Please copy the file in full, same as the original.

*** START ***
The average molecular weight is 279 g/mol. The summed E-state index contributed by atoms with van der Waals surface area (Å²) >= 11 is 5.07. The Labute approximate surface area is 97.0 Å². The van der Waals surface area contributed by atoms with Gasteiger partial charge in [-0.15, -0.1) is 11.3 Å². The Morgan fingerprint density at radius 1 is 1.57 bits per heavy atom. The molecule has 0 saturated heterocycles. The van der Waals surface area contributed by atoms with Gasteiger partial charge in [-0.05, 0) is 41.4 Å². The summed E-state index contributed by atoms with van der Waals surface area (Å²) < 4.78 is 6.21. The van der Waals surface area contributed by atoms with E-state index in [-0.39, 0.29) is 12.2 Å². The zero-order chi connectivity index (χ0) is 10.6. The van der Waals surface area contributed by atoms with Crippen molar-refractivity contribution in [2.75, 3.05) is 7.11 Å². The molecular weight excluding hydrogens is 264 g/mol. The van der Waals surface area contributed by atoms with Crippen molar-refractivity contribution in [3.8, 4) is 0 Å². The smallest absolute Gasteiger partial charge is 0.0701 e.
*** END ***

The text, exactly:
The average molecular weight is 279 g/mol. The summed E-state index contributed by atoms with van der Waals surface area (Å²) >= 11 is 5.07. The Labute approximate surface area is 97.0 Å². The van der Waals surface area contributed by atoms with Gasteiger partial charge in [-0.15, -0.1) is 11.3 Å². The Morgan fingerprint density at radius 1 is 1.57 bits per heavy atom. The molecule has 0 saturated heterocycles. The van der Waals surface area contributed by atoms with Gasteiger partial charge in [-0.05, 0) is 41.4 Å². The summed E-state index contributed by atoms with van der Waals surface area (Å²) < 4.78 is 6.21. The van der Waals surface area contributed by atoms with E-state index in [-0.39, 0.29) is 12.2 Å². The zero-order chi connectivity index (χ0) is 10.6. The van der Waals surface area contributed by atoms with Crippen molar-refractivity contribution in [2.75, 3.05) is 7.11 Å². The molecular weight excluding hydrogens is 264 g/mol. The van der Waals surface area contributed by atoms with Crippen molar-refractivity contribution in [3.8, 4) is 0 Å². The smallest absolute Gasteiger partial charge is 0.0701 e.